Kids separated at border, hundreds in New York, face long-term trauma

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Political reporter Dave Evans has more on the trauma the kids separated at the border will face.

One of the most troubling questions in the border separation crisis is how to reunite thousands of children with their parents who are sometimes several thousand miles apart.

Hundreds of them are now in New York.

The logistics are difficult under the best of circumstances, and the affects on the kids can be devastating. Pediatricians are already sounding the alarm of serious long-term emotional problems.

At Bellevue Hospital and Bronx Medical Center, doctors have seen at least 12 of the children in the last couple of weeks.

"Although we've been able to treat their medical diagnoses, they are sad, despondent," said Dr. Daran Kaufman, of NOrth Central Bronx Hospital. "And we are unable to treat the emotional scars they're presenting with."

Blanca Ortanes Lopez came to the United States illegally from El Salvador. The last time she spoke to her 8-year-old son Abel was two months ago.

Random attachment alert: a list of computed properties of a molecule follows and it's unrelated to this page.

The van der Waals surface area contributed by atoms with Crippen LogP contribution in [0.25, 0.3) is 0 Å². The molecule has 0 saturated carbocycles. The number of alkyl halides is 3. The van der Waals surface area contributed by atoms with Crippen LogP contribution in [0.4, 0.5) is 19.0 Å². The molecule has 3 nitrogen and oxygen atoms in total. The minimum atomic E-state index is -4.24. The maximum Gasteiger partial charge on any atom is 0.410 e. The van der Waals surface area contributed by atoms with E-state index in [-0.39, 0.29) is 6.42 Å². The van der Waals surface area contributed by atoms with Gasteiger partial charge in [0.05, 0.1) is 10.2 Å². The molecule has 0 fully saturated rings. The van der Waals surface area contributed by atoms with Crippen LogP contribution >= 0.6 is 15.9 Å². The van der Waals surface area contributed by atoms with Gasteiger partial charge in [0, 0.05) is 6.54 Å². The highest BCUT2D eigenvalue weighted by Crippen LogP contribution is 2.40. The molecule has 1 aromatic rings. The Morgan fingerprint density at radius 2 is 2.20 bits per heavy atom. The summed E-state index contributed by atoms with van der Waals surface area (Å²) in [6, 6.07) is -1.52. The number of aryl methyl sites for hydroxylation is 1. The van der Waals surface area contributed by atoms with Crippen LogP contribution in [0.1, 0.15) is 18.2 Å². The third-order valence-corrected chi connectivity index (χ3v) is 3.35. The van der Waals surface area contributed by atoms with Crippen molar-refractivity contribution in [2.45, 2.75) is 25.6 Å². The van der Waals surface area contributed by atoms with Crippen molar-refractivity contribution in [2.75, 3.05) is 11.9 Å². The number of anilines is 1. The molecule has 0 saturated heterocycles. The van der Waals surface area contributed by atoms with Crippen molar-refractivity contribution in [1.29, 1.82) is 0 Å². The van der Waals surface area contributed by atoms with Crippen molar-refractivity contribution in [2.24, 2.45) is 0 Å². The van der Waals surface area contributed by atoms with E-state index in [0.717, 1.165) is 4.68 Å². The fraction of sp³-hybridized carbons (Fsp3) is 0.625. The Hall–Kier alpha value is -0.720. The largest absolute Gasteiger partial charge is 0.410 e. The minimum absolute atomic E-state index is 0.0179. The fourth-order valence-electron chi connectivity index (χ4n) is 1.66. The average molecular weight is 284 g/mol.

"They told me to say goodbye to him," she said through a translator. "To this day, I don't know where he went."

We still don't have a head count on exactly how many children are in New York, but Mayor Bill de Blasio said Wednesday that 239 were at one facility in East Harlem. On Thursday, Governor Andrew Cuomo said the number could be as high as 700 state-wide. And he's furious over the Trump Administration's secrecy.

"I'm not even sure HHS knows, because there has been such a shuffling of children," he said. "Just tell me where they are. Why wouldn't you do that?"

Many of these children are now in foster homes in New York and might never be reunited with their biological parents.

"Even with this executive order, there's no single thing that speaks to the process in which there will be reunification of parents with their children," Immigrant Affairs Commissioner Bitta Mostofi said.

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familypoliticsborder crisisimmigrationPresident Donald TrumpNew York City
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